Senate Athletics

Student Body President Noah Ries discusses alternative courses of action concerning the Athletics fee veto during a full Senate meeting on Wednesday, April 3.

Student Senate voted to zero out the Kansas Athletics fee on Wednesday night, April 3, following a veto issued by Student Body President Noah Ries in order for Senate to review the decision to cut the entire fee.

Zeroing out the fee requires Athletics to make up for the money lost elsewhere, which Athletics told Ries could result in an increase to the All Sports Combo Package and a loss of student section seats in Allen Fieldhouse.

After meeting with Kansas Athletics Inc., Ries was given three different ways to cut the Athletics fee, with each including additional consequences of what should happen if the fee were to be cut.

After being given those alternatives, Ries issued his veto power for the first time during his term.

“This is the most important bill we pass all year and I didn’t really see anything wrong with taking a second look at it before we pass $23 million of student fees,” Ries said.

The first option was a four-year sunset with the Athletics fee remaining at $7 in fiscal year 2020, $4.75 in fiscal year 2021, $2.25 in fiscal year 2022 and $0 in fiscal year 2023. This option would cause the All Sports Combo Package to increase from $155 to $175 in fiscal year 2021.

The second option was a three year sunset with the fee being cut to $5 in fiscal year 2020, $2.50 in fiscal year 2021 and $0 in fiscal year 2022. The All Sports Combo Package would increase to $175 in fiscal year 2020.

The final option was to cut the entire fee. This could result in an increase to the All Sports Combo Package, removal of the Student Body President from the Athletics advisory board, and loss of student section seats in Allen Fieldhouse, though Ries said this would be a last resort for both parties involved.

“This is totally your decision and I completely stand by whatever the senators decide to do tonight, I just want to make sure that you all know what could happen with each and every option,” Ries said during full Senate on Wednesday night.

Removing the Student Body President from the athletics advisory board goes against Athletics' articles of incorporation article five in which it states, “The business of this Corporation shall be managed and its affairs shall be conducted by a Board of Directors, consisting of" the following: 

  • The Chancellor of the University of Kansas
  • University of Kansas Director of Intercollegiate Athletics
  • University Chief Business and Financial Planning Officer
  • University Faculty Athletics Representative to the Big 12 Conference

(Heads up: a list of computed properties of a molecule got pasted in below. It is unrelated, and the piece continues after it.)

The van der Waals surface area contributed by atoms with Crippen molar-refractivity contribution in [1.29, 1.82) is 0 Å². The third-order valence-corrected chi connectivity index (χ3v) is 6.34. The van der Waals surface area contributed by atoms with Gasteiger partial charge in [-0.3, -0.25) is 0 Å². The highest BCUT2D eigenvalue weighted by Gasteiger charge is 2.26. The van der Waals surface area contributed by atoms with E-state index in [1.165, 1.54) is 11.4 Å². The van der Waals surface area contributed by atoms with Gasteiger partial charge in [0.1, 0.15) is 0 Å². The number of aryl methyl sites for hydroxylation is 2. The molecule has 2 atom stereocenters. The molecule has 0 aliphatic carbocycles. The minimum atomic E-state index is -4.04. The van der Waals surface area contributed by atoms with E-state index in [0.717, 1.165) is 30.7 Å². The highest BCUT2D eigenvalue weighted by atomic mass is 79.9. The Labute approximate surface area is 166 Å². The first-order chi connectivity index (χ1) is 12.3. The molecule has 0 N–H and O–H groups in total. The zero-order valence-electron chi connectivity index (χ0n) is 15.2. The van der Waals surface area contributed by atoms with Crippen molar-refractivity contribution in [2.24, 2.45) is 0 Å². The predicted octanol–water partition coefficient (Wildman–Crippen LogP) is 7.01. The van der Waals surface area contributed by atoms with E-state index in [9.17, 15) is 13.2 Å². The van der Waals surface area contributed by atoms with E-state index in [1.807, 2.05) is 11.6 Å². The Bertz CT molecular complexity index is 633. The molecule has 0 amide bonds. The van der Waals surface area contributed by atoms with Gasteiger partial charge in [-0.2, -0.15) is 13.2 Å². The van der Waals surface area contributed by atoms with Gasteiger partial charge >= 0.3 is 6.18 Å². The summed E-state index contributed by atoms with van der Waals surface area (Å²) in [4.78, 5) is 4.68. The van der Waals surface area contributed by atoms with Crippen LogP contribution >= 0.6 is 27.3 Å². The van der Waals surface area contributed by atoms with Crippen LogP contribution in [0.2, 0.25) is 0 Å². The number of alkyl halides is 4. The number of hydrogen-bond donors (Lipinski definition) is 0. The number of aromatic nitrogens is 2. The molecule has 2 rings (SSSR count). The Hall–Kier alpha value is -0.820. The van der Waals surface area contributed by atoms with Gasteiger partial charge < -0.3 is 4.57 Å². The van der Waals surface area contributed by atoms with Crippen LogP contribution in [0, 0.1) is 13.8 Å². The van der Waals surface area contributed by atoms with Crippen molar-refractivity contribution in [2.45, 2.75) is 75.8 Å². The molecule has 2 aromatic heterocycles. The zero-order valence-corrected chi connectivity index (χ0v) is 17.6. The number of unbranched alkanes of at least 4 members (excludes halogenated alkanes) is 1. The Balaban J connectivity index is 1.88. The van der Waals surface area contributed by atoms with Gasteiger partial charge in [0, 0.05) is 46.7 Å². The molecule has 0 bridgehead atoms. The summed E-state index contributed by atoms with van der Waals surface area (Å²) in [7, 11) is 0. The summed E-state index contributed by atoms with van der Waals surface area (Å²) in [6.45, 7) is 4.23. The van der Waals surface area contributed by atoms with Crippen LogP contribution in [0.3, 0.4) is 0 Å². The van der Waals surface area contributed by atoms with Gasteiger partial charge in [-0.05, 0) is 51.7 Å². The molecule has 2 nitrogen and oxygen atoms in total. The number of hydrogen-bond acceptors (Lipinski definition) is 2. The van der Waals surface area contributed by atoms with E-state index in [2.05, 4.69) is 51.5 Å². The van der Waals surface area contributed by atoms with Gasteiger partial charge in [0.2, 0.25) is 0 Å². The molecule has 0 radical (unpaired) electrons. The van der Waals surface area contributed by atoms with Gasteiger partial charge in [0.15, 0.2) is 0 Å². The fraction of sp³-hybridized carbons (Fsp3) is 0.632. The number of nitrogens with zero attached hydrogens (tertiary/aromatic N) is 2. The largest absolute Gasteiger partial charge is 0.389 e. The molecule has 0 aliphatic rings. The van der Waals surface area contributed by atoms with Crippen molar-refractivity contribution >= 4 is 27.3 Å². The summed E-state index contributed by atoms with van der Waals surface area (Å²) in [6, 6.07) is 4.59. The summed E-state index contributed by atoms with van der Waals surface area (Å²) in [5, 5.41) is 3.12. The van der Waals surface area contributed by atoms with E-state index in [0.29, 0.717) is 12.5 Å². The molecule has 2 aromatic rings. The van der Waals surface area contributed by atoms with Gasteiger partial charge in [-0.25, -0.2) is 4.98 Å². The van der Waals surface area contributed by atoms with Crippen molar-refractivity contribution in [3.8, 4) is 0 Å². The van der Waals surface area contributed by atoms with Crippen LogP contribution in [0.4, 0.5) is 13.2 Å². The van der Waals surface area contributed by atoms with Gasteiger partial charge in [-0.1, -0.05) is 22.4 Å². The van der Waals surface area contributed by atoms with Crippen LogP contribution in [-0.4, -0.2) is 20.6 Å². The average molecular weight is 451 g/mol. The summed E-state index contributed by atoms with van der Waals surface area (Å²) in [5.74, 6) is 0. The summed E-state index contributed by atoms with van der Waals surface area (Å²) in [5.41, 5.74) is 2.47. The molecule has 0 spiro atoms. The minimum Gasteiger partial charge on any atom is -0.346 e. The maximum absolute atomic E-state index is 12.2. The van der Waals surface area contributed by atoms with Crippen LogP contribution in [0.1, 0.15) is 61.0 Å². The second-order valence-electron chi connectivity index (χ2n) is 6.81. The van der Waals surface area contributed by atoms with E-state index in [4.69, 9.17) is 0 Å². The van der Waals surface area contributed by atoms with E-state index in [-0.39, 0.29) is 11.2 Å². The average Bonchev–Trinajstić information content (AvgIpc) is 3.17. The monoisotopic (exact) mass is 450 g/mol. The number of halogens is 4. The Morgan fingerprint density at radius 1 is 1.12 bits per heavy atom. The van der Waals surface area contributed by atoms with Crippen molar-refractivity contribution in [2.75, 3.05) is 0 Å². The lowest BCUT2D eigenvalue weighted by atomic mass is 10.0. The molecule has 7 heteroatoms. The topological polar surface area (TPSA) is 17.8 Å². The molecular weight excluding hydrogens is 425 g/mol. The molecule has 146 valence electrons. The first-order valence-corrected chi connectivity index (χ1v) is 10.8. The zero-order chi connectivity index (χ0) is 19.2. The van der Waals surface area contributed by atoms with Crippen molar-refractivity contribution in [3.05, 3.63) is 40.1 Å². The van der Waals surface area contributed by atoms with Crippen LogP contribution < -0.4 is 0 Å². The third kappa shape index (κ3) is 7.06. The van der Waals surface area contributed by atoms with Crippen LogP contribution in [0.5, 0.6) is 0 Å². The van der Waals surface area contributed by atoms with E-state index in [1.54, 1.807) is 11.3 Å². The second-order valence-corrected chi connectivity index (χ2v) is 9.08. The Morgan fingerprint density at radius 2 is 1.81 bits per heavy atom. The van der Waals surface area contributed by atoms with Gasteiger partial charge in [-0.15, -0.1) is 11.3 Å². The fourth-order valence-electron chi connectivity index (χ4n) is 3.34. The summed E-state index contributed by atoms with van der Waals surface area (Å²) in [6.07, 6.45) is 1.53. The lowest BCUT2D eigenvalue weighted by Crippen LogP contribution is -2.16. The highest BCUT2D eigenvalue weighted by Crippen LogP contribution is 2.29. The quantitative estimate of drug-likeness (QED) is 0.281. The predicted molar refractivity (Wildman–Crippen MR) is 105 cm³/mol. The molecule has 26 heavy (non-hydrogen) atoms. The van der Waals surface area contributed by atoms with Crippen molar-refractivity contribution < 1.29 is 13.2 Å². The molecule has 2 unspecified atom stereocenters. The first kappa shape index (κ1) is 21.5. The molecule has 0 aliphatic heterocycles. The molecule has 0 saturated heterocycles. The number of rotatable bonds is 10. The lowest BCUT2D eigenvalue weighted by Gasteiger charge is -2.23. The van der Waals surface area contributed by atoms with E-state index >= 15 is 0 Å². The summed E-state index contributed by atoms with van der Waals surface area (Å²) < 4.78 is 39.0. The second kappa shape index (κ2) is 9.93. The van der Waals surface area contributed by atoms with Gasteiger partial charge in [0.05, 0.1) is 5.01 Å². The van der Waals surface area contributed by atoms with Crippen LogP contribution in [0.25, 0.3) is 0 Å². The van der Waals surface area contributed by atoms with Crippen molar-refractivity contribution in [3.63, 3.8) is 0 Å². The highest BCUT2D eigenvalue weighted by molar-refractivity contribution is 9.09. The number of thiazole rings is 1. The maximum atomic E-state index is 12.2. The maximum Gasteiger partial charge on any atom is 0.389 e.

• Senior Administrator appointed by the University Provost
  • University Vice Provost for Student Success
  • Student Body President of University of Kansas, Lawrence, campus 

After Ries explained each option, senators asked questions regarding the athletics fee and its impact on students. Many senators asked why Ries was acting as the current spokesperson for Athletics, rather than someone from the organization.

Ries asked Athletics Director Jeff Long to attend the meeting; however, due to the short notice, a spokesperson from Kansas Athletics said Long was unavailable.

Throughout the meeting, Ries continually referred to himself as “the messenger” while relaying the information to the senators in order to differentiate between what Athletics told him and his own opinion on the fee.

Throughout the meeting, student senators in attendance asked why funding should be allocated to Kansas Athletics Inc. seeing as no representatives came to the Senate meeting.

“Seeing that Athletics can have someone as high profile as Les Miles go on Wescoe Beach and play cornhole with students, why was no one sent here [from Athletics] to talk to us about this?” said Senate Director of Diversity and Equity Trey Duran. “Is it feasible if we asked any other fee officer to come and request $300,000 that we would give this much effort to them when they wouldn’t show up?”

Executive Associate Athletics Director Nicole Corcoran said in an email to Ries that Athletics hoped Senate would consider an option to sunset the fee.

“Please note, that if the fee is cut, all options discussed are on the table to address the budget gap,” Corcoran said in the email. “As shared in our meeting, we sincerely hope a sunset option would be considered by the Senate and appreciate your leadership in bringing the potential solutions back to the Senate for discussion.”

Ries and treasurer Robin Bajpai said they wanted the full Senate body to consider potential student impact before voting.

“At the end of the day we have to make a decision based on what we think is best for our students,” Bajpai said.

In order to override the president’s veto, senators needed a two-thirds vote in favor of the fee review bill. The senators voted 28 in favor, 8 opposed and 4 abstaining on the bill, overriding Ries’ veto and voting for it to move to Chancellor Douglas Girod’s review.

“Student Senate’s whole purpose is to provide equal opportunities for students, and when you give money to Athletics in this amount with these types of purposes, it’s structural privilege,” student senator Grant Daily said in an interview with the Kansan.

The fee review bill will now go under review with the chancellor, and will then move to the Kansas Board of Regents for approval.